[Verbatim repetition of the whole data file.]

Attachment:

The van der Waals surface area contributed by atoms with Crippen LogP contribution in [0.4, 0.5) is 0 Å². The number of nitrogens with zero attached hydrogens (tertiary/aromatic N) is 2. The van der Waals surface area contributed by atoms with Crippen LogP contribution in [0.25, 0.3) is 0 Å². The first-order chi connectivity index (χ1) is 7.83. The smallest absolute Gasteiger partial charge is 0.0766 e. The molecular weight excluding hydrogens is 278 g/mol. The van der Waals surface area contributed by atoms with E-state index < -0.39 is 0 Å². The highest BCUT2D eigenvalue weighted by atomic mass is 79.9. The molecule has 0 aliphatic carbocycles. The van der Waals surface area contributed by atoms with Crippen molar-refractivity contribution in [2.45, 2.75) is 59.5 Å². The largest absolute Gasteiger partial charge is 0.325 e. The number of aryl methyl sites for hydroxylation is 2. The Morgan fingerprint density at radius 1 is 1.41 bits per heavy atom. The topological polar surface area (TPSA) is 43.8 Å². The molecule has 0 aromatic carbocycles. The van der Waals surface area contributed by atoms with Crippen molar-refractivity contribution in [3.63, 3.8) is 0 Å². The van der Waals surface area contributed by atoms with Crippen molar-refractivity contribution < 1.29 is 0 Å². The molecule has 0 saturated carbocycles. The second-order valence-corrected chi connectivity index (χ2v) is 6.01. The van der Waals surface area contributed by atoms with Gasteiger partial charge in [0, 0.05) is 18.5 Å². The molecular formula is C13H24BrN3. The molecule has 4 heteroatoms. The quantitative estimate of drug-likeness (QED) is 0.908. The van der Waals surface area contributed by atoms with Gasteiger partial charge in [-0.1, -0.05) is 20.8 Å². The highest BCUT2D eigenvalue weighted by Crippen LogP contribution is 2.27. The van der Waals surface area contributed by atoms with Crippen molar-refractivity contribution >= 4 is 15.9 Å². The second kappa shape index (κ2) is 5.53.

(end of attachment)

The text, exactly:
The van der Waals surface area contributed by atoms with Crippen LogP contribution in [0.4, 0.5) is 0 Å². The number of nitrogens with zero attached hydrogens (tertiary/aromatic N) is 2. The van der Waals surface area contributed by atoms with Crippen LogP contribution in [0.25, 0.3) is 0 Å². The first-order chi connectivity index (χ1) is 7.83. The smallest absolute Gasteiger partial charge is 0.0766 e. The molecular weight excluding hydrogens is 278 g/mol. The van der Waals surface area contributed by atoms with E-state index < -0.39 is 0 Å². The highest BCUT2D eigenvalue weighted by atomic mass is 79.9. The molecule has 0 aliphatic carbocycles. The van der Waals surface area contributed by atoms with Crippen molar-refractivity contribution in [2.45, 2.75) is 59.5 Å². The largest absolute Gasteiger partial charge is 0.325 e. The number of aryl methyl sites for hydroxylation is 2. The Morgan fingerprint density at radius 1 is 1.41 bits per heavy atom. The topological polar surface area (TPSA) is 43.8 Å². The molecule has 0 aromatic carbocycles. The van der Waals surface area contributed by atoms with Crippen molar-refractivity contribution in [3.63, 3.8) is 0 Å². The van der Waals surface area contributed by atoms with Crippen molar-refractivity contribution < 1.29 is 0 Å². The molecule has 0 saturated carbocycles. The second-order valence-corrected chi connectivity index (χ2v) is 6.01. The van der Waals surface area contributed by atoms with Gasteiger partial charge in [0, 0.05) is 18.5 Å². The molecular formula is C13H24BrN3. The molecule has 4 heteroatoms. The quantitative estimate of drug-likeness (QED) is 0.908. The van der Waals surface area contributed by atoms with Gasteiger partial charge in [-0.1, -0.05) is 20.8 Å². The highest BCUT2D eigenvalue weighted by Crippen LogP contribution is 2.27. The van der Waals surface area contributed by atoms with Crippen molar-refractivity contribution >= 4 is 15.9 Å². The second kappa shape index (κ2) is 5.53.